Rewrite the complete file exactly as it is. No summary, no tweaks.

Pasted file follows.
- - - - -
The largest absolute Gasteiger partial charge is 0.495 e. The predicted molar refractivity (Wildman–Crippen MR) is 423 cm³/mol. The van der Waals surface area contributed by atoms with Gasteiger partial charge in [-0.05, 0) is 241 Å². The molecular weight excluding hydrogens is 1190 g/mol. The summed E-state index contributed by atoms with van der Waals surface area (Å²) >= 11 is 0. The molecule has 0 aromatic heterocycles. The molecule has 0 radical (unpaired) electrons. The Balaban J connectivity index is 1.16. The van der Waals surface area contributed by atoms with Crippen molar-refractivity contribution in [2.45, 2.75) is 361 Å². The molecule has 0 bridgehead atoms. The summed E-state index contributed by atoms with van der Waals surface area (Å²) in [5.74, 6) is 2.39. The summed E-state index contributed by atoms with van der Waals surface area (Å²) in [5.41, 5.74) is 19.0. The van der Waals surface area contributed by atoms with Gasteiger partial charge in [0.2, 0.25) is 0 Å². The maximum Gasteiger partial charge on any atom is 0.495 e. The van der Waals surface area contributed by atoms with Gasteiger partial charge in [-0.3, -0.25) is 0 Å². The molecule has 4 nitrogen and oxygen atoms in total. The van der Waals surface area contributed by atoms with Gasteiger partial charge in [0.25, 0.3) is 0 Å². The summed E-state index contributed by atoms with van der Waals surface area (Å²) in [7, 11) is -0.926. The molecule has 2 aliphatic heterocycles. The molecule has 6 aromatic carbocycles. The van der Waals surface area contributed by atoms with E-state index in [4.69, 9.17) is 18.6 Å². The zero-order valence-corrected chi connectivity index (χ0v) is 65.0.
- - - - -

The largest absolute Gasteiger partial charge is 0.495 e. The predicted molar refractivity (Wildman–Crippen MR) is 423 cm³/mol. The van der Waals surface area contributed by atoms with Gasteiger partial charge in [-0.05, 0) is 241 Å². The molecular weight excluding hydrogens is 1190 g/mol. The summed E-state index contributed by atoms with van der Waals surface area (Å²) >= 11 is 0. The molecule has 0 aromatic heterocycles. The molecule has 0 radical (unpaired) electrons. The Balaban J connectivity index is 1.16. The van der Waals surface area contributed by atoms with Crippen molar-refractivity contribution in [2.45, 2.75) is 361 Å². The molecule has 0 bridgehead atoms. The summed E-state index contributed by atoms with van der Waals surface area (Å²) in [5.74, 6) is 2.39. The summed E-state index contributed by atoms with van der Waals surface area (Å²) in [5.41, 5.74) is 19.0. The van der Waals surface area contributed by atoms with Gasteiger partial charge in [0.2, 0.25) is 0 Å². The maximum Gasteiger partial charge on any atom is 0.495 e. The van der Waals surface area contributed by atoms with Gasteiger partial charge in [-0.3, -0.25) is 0 Å². The molecule has 4 nitrogen and oxygen atoms in total. The van der Waals surface area contributed by atoms with Gasteiger partial charge in [0.25, 0.3) is 0 Å². The summed E-state index contributed by atoms with van der Waals surface area (Å²) in [7, 11) is -0.926. The molecule has 2 aliphatic heterocycles. The molecule has 6 aromatic carbocycles. The van der Waals surface area contributed by atoms with E-state index in [4.69, 9.17) is 18.6 Å². The zero-order valence-corrected chi connectivity index (χ0v) is 65.0.